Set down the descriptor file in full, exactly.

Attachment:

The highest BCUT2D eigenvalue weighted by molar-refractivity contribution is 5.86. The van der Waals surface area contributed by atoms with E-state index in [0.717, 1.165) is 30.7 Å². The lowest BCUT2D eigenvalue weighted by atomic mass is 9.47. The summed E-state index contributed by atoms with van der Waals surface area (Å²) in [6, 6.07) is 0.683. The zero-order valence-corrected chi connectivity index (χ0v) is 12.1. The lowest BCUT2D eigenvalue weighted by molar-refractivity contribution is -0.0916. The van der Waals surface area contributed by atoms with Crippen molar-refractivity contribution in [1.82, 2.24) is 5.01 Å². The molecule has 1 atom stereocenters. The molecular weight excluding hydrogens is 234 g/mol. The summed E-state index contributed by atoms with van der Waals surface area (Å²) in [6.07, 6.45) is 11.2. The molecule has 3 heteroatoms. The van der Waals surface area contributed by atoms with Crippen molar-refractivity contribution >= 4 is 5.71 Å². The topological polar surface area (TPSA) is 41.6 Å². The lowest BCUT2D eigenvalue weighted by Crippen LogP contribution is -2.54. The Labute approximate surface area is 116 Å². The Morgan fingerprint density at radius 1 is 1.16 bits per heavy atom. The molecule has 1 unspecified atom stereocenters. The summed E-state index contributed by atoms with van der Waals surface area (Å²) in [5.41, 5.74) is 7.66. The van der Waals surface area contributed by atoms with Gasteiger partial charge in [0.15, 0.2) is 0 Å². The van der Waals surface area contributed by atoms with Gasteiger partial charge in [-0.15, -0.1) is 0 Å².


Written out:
The highest BCUT2D eigenvalue weighted by molar-refractivity contribution is 5.86. The van der Waals surface area contributed by atoms with E-state index in [0.717, 1.165) is 30.7 Å². The lowest BCUT2D eigenvalue weighted by atomic mass is 9.47. The summed E-state index contributed by atoms with van der Waals surface area (Å²) in [6, 6.07) is 0.683. The zero-order valence-corrected chi connectivity index (χ0v) is 12.1. The lowest BCUT2D eigenvalue weighted by molar-refractivity contribution is -0.0916. The van der Waals surface area contributed by atoms with Crippen molar-refractivity contribution in [1.82, 2.24) is 5.01 Å². The molecule has 1 atom stereocenters. The molecular weight excluding hydrogens is 234 g/mol. The summed E-state index contributed by atoms with van der Waals surface area (Å²) in [6.07, 6.45) is 11.2. The molecule has 3 heteroatoms. The van der Waals surface area contributed by atoms with Crippen molar-refractivity contribution >= 4 is 5.71 Å². The topological polar surface area (TPSA) is 41.6 Å². The lowest BCUT2D eigenvalue weighted by Crippen LogP contribution is -2.54. The Labute approximate surface area is 116 Å². The Morgan fingerprint density at radius 1 is 1.16 bits per heavy atom. The molecule has 1 unspecified atom stereocenters. The summed E-state index contributed by atoms with van der Waals surface area (Å²) in [5.41, 5.74) is 7.66. The van der Waals surface area contributed by atoms with Gasteiger partial charge in [0.15, 0.2) is 0 Å². The van der Waals surface area contributed by atoms with Gasteiger partial charge in [-0.15, -0.1) is 0 Å².